Book review: Out Of Bounds by Val McDermid

McDiarmids 30th novel revolves around the legal conundrum of conflict of rights. Picture: Claire Witkin/BBC
McDiarmids 30th novel revolves around the legal conundrum of conflict of rights. Picture: Claire Witkin/BBC
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It’s a treat to watch DCI Pirie once again as she pursues a tantalising forensic trail through a brilliantly realised Scottish setting, says Stuart Kelly

Out Of Bounds by Val McDermid | Little, Brown, £18.99

‘Bloody writers, Karen thought. Too lazy to figure out the legal way of doing things so they make it up as they go along”. It is testament to Val McDermid’s skill that, shortly after DCI Pirie, head of Police Scotland’s Historic Cases Unit, makes this observation, the novelist is indulging in the very fictive behaviour which sparked the angry aside, and yet the reader is compelled forward nevertheless.

It is equally true that McDermid is obsessed with the “legal way of doing things”: forensics, the varying interpretations of the law (this novel is particularly good on the so-called “conflict of rights”), the use of technologies, corroboration, how much circumstantial evidence tips the balance and the relationship between making a charge and securing a prosecution.

This is the fourth of the Karen Pirie series, and McDermid’s 30th novel. Much as I love the Tony Hill and Carol Jordan books, the Kate Brannigan novels and the series with Lindsay Gordon, these novels always have an especial appeal because they are set in Scotland. McDermid is precise but never pedantic in her descriptions of the various locales – the novel ricochets around Edinburgh, Fife, Glasgow, Linlithgow and Galashiels with an equally observant trip to London. There is always a frisson of somebody just getting it so right. Yes, the Thai restaurant near Waverley Station really does have Pad Kraprao Haggis Kai Tor on the menu.

This latest novel knits and knots together three quite different plots. Walking the streets in Edinburgh with insomnia and grief, Pirie is working on a case where a drunken teenage joyrider’s DNA is a partial match for an unsolved rape and murder in Glasgow years beforehand. The only problem, as she swiftly discovers, is that the young man was adopted. As she makes tentative attempts at friendship with an old friend who has moved back to manage social work in Fife, she comes across another case. The obnoxious DI Noble is mishandling a case into what he assumes is the suicide by gunshot of a paranoid and distressed man. Pirie has an inkling it may not be suicide at all, especially as the man’s mother died in what was assumed to be the terrorist bombing of a private plane – although no terrorists ever claimed responsibility. “There were lots of things that ran in families, but murder wasn’t one of them”, she maintains – and is upbraided by another character who points out that in Rwanda and Bosnia and Syria it certainly did.

This introduces the third line of the plot. During her nocturnal perambulations, she has encountered a group of Syrian refugees, standing around a fire. They are not up to no good: they are simply lonely and have no place to congregate. They may have been chefs and dentists and accountants.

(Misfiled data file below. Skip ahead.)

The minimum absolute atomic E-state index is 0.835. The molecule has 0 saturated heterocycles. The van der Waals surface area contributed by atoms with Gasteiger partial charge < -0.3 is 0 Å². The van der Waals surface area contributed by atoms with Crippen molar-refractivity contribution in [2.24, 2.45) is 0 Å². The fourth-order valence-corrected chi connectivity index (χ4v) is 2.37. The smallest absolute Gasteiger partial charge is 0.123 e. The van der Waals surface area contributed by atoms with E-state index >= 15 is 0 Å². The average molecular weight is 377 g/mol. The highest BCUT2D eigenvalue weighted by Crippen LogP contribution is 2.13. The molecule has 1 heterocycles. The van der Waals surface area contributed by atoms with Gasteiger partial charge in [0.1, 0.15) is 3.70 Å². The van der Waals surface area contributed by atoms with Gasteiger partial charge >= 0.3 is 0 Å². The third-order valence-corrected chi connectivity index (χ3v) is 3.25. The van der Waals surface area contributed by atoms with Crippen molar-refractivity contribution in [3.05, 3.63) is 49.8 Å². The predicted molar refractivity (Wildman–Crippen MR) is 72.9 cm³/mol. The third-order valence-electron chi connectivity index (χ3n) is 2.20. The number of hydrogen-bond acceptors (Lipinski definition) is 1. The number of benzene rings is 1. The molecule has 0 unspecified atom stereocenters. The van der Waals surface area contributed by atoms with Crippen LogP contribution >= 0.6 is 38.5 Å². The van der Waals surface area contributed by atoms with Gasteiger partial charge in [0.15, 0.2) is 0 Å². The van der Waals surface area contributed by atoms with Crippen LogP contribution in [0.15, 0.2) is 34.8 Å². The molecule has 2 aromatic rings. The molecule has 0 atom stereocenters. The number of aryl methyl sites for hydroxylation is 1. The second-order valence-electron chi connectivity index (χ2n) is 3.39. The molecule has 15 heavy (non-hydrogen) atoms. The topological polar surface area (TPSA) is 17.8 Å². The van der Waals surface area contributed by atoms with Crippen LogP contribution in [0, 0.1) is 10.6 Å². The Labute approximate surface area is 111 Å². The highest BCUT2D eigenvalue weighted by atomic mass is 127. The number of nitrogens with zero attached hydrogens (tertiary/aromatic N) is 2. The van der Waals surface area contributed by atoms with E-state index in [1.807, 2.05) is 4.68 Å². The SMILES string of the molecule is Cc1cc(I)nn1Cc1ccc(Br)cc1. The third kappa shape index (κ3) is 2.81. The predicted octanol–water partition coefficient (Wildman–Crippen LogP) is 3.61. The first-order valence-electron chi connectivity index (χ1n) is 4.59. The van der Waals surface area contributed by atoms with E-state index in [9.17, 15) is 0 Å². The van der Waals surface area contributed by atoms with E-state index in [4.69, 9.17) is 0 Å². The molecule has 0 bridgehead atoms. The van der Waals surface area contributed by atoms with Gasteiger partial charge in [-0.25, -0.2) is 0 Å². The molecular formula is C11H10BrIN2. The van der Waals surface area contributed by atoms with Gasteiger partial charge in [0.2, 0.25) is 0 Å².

The three plotlines are interwoven with consummate elegance, and ideas of what we inherit and what we acquire, how environments change us and how we are predisposed to behaviours, who we are and what we call home resonate between the different strands. The prose has a kind of gallus capacity to twist a cliché into something new – a little white lie, in Karen’s book, is neither little nor white; an interview turns out to be an “unlucky break”; “We’ll burn that bridge when we come to it,” she instructs. The relationship between Pirie and “the Mint” – DC Jason Murray – crackles with both condescension and grudging affection (I’m sure other readers will do fantasy casting for a TV series). The supporting characters are equally well drawn, and one can’t really deviate from Pirie’s own assessment – “Her world was full of bolshie women, and she loved it”. The back-and-forths with her pusillanimous boss, as she deflates his attempts to undermine her, are a particular joy.

The crime novel, even when marbled with dry wit, is a serious proposition. Here, the aforementioned “conflict of rights” is explored with admirable subtlety: on one hand, allowing the police to see the adoption records might right a historical wrong, on the other, the person in question has a right to privacy and, furthermore, is not legally capable of consent (and the question would become moot were they to die). The law has no obligation to prosecute for any number of moral failings. Justice, closure, reparation and conviction are all gloriously out of sync. The novel is firm on some matters – one character says of a coffee shop: “When we grew up we thought Gold Blend was the height of sophistication. But it’s like gay rights. We’ve come an amazing distance.” In other areas it is far more queasily ambiguous. As with McDermid’s previous novel, there is a “bonus short story”; a gruesomely delightful little piece that would not have disgraced Roald Dahl’s Tales Of The Unexpected.

I zipped through this and wondered, given that the plot involves the train to London and there is an aside about Pirie being “settled back with the new Lee Child”, whether McDermid’s publicists might not offer free copies to East Coast passengers for a day. It would amuse, perplex and inform the customers, and might even divert them from the awful egg sandwiches and the inevitable delays around Redcar Junction.